By Ruairi O'Neill
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Juno and the Paycock

This article is over 10 years, 7 months old
National Theatre until 26 February 2012
Issue 364

What makes Juno and the Paycock a masterpiece is that even today it teaches us important lessons about Irish society that should have been learnt nearly a century ago. This tragi-comedy is the second play of Sean O’Casey’s Dublin trilogy and was first performed in 1924. It’s a grim tale of the Boyle family who live in a tenement in Dublin during the Irish Civil War that began in 1922.

At the centre of the play is Juno, a women who has struggled in life but has a great strength and realism. The men of the play are presented as moral weaklings, especially the workshy Captain Jack Boyle. The play skilfully deals with themes of poverty, religion and war by forcing us to look at everything from a domestic point of view. It shows the true cost of war and in particular how the Irish Civil War affected the working class of Ireland, through the character of Johnny.

Johnny was left wounded in the Easter Rising of 1916 and in the process of the struggle betrayed a comrade. The failure of the Rising, which led ultimately to the partition of Ireland and the Civil War, had dire consequences for the working class. In the play the nationalist ideals of the men can’t compete with the reality of the situation, expressed by Juno: “What were the pains I suffered Johnny, bringin’ you into the world to carry you to your cradle, to the pains I suffer now bringing you out o’ the world to carry you to your grave.” This quote sums up the pain and suffering people endured at this time and since.

The author was an interesting character himself. The play expresses O’Casey’s frustration and anger at the marginalisation of the working class by middle class conservatives in Ireland’s revolution. O’Casey was born into a poor Protestant family in Dublin’s north inner city. He was a Gaelic speaker in the Irish Republican Brotherhood and the Irish Citizen Army and an active trade unionist.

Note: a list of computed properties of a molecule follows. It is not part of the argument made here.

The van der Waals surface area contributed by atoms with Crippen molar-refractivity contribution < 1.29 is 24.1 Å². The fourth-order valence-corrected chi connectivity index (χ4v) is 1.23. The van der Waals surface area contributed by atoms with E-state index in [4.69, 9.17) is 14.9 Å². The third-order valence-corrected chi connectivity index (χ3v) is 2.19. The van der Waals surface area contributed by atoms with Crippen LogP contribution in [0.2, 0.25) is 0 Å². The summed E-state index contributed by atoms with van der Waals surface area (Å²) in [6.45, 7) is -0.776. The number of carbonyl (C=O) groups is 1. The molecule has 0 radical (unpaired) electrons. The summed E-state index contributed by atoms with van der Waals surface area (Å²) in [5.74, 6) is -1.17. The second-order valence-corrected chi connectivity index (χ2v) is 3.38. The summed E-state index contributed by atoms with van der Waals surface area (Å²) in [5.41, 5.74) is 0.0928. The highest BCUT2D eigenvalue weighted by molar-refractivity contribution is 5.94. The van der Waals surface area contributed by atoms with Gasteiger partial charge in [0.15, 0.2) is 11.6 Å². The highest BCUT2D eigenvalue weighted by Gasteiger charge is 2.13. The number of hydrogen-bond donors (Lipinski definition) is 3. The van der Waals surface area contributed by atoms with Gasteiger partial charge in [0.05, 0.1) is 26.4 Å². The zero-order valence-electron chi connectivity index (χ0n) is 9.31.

He was highly sceptical of the middle class militants who rose to positions of prominence in the run up to 1916. Of revolutionary socialist James Connolly, a leading figure in the Easter Rising, he says, “He saw red no longer, but stared into the sky for a green dawn.”

The eclipse of the organised working class and the betrayal of that part of the struggle led O’Casey to write this play and through it he expressed his anger at the mess that was created by partition. Kevin O’Higgins, an Irish minister, described himself and his fellow parliamentarians in similar terms at the time, as, “the most conservative-minded revolutionaries that ever put through a successful revolution”.

Sadly, I feel that in this production the play has been let down by the sheer scope and space of the stage itself. The play is set in a tenement building in Dublin, not Dublin Castle, and the sheer size of the stage dwarfs the cast and intimate dialogue. A tenement is an enclosed environment that put families in close proximity. The staging of this production loses the intensity and ferocity that is evident in the writing. At times the play loses touch with the gritty reality of its subject matter and crosses into Downton Abbey territory. However, in the last act the play finds its soul. The final scenes involving Johnny, Mary, Captain Boyle and Juno are a joy to watch.

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